SAH/SCC Member's Celebration
Saturday, November 08, 2008
Join SAH/SCC for the annual Members' Celebration on Saturday, November 8th, 2:30-4:30PM, as we explore Heritage Square near Highland Park. This collection of eight structures dates from the 1870s to the turn of the 20th century, representing the Victorian Erathe precursor to modernismthat posed such challenges and opportunities for clients, architects, builders, and, later, preservationists.
Curator Michael Ontiveros will speak with us, and we'll have the opportunity to tour the buildings and socialize with members. This annual event is free for members, but reservations are required. We encourage you to bring friends who might want to join the SAH/SCC member roster. Guests are $10, which is applicable to new memberships.
The Machine Age triumphed in the late 19th century. New inventions and production methods turned small factories into big businesses that needed white-collar supervisors, bookkeepers, and clerks. The white-collar class grew eight times the rate of the population. And this new middle class had the means to move up to new homes and unfamiliar lifestyles. The middle class maybe couldn't afford the masonry mansions of the rich, with hand-carved details, but they could show off their new status with grand wooden houses adorned by machine-made wooden "gingerbread" (available by the linear foot), lathe-turned banister posts, and simulated carved paneling wallcovering. And show off they did, with as many kinds of surface ornament, each highlighted in a different hue, and as many gables and exotic style references as their budgets could afford. But they wondered if they exhibited "good taste" or if they were being sneered at by passersby. They sought guidance.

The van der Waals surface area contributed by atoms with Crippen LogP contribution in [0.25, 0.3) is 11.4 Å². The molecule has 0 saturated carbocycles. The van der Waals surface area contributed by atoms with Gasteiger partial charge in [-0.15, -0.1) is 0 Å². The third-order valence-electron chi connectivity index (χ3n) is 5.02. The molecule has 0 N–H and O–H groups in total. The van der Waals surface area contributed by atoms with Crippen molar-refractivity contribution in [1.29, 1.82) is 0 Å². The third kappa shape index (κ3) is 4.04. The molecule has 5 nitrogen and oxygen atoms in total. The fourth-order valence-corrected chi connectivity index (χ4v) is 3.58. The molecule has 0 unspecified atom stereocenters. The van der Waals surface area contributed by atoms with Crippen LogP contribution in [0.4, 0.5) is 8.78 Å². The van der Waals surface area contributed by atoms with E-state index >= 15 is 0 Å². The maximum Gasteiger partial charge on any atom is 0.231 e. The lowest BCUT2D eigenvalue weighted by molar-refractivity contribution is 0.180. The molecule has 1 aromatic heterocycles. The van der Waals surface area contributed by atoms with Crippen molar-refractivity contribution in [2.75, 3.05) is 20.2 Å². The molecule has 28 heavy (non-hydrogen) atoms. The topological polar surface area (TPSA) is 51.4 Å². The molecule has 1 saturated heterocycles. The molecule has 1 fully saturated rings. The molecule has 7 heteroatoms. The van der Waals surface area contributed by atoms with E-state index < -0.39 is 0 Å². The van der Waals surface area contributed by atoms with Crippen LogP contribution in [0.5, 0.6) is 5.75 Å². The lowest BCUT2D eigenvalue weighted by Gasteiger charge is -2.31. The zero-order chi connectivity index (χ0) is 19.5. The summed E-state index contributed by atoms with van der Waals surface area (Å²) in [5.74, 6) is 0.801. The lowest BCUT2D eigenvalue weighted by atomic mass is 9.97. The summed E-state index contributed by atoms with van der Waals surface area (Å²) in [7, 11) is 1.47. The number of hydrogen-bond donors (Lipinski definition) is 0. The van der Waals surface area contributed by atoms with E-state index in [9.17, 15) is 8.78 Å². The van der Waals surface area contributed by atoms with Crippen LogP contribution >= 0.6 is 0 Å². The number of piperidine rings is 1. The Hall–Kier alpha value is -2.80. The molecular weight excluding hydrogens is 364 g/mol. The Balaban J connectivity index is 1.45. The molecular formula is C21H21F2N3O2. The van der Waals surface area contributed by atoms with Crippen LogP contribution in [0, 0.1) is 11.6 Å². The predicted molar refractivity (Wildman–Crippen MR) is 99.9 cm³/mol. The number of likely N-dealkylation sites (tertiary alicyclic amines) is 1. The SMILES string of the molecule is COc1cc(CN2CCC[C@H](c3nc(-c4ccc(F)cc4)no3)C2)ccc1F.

At an architect's office, they pored over plan books, picking a turret from one illustration, a pillared porch from another, an elaborate chimney from yet a third. Architects advertised that they could produce fancy homes for any budget. By convincing the client (unfamiliar with "good taste") that he knew what was aesthetically correct, the architect triumphed. But would these pastiches of turrets and porches prove structurally sound? That's where the builders came in. Balloon-frame houses were light-weight relative to size and designers and carpenters often figured out, on site, when more bracing was needed here, or a wall extended there.
The result? Colorful jumbles of forms, eclectic melanges of borrowed and fanciful stylesall designed for conspicuous consumption, to impress occupants and outsiders of wealth and status. But, notice: kitchens, back porches, and back bedrooms are bare-bones plain. The exterior trim is only on the sides to be seen from the sidewalk. The display aesthetic meant housekeeping nightmares, repainting panics, and competitive display anxieties. Architectural modernism, emphasizing efficiency and simpler living, was a reaction to those Victorian anxieties.
Victorian houses went out of fashion, were converted to boarding houses, and painted white to escape notice. In the 1960s and '70s, preservationists took an interest. But saving and restoring these neglected showpieces was daunting. That a few survivedeven in L.A.has much to do with their builders' innovations, redwood sills, and the dedication of droves of volunteers.
Join us as we take a close look at the stories the eight structures at Heritage Square can tell us about an era of opportunity and challenge.
As always, the Members Celebration is a free event for SAH/SCC members, but there is limited space, so reservations are required. We encourage you to bring friends who are interested in experiencing Southern California's architectural history first-hand. Your guests may attend this event for $10, which can be put toward a new membership at any level.
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